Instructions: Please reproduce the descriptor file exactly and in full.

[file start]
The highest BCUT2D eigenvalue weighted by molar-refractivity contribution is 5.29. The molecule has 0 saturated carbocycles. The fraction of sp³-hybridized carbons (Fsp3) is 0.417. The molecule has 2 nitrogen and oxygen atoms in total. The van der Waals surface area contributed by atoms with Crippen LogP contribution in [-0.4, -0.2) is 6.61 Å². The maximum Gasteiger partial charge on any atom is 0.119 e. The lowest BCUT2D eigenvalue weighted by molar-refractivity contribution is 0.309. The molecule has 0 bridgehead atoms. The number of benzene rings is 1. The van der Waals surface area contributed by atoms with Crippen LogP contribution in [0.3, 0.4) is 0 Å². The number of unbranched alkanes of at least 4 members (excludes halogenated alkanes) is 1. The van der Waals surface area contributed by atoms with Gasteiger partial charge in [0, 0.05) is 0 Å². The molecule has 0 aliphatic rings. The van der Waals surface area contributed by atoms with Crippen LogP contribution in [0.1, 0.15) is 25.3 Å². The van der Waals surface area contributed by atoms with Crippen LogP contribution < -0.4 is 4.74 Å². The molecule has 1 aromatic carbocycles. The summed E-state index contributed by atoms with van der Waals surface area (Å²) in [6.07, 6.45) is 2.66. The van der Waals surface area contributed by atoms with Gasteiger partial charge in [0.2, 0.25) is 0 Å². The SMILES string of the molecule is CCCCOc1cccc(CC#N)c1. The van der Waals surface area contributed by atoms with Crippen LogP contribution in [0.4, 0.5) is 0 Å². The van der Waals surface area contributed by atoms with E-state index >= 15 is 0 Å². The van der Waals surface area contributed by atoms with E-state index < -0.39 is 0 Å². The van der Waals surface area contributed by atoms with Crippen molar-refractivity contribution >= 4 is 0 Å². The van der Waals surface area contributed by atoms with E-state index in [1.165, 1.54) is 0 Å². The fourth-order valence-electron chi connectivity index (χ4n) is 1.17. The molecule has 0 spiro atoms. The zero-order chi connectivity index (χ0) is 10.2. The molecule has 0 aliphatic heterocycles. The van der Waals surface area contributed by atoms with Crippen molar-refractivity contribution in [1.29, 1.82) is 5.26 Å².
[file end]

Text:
The highest BCUT2D eigenvalue weighted by molar-refractivity contribution is 5.29. The molecule has 0 saturated carbocycles. The fraction of sp³-hybridized carbons (Fsp3) is 0.417. The molecule has 2 nitrogen and oxygen atoms in total. The van der Waals surface area contributed by atoms with Crippen LogP contribution in [-0.4, -0.2) is 6.61 Å². The maximum Gasteiger partial charge on any atom is 0.119 e. The lowest BCUT2D eigenvalue weighted by molar-refractivity contribution is 0.309. The molecule has 0 bridgehead atoms. The number of benzene rings is 1. The van der Waals surface area contributed by atoms with Crippen LogP contribution in [0.3, 0.4) is 0 Å². The number of unbranched alkanes of at least 4 members (excludes halogenated alkanes) is 1. The van der Waals surface area contributed by atoms with Gasteiger partial charge in [0, 0.05) is 0 Å². The molecule has 0 aliphatic rings. The van der Waals surface area contributed by atoms with Crippen LogP contribution in [0.1, 0.15) is 25.3 Å². The van der Waals surface area contributed by atoms with Crippen LogP contribution < -0.4 is 4.74 Å². The molecule has 1 aromatic carbocycles. The summed E-state index contributed by atoms with van der Waals surface area (Å²) in [6.07, 6.45) is 2.66. The van der Waals surface area contributed by atoms with Gasteiger partial charge in [0.2, 0.25) is 0 Å². The SMILES string of the molecule is CCCCOc1cccc(CC#N)c1. The van der Waals surface area contributed by atoms with Crippen LogP contribution in [0.4, 0.5) is 0 Å². The van der Waals surface area contributed by atoms with E-state index >= 15 is 0 Å². The van der Waals surface area contributed by atoms with E-state index < -0.39 is 0 Å². The van der Waals surface area contributed by atoms with Crippen molar-refractivity contribution >= 4 is 0 Å². The van der Waals surface area contributed by atoms with E-state index in [1.165, 1.54) is 0 Å². The fourth-order valence-electron chi connectivity index (χ4n) is 1.17. The molecule has 0 spiro atoms. The zero-order chi connectivity index (χ0) is 10.2. The molecule has 0 aliphatic heterocycles. The van der Waals surface area contributed by atoms with Crippen molar-refractivity contribution in [1.29, 1.82) is 5.26 Å².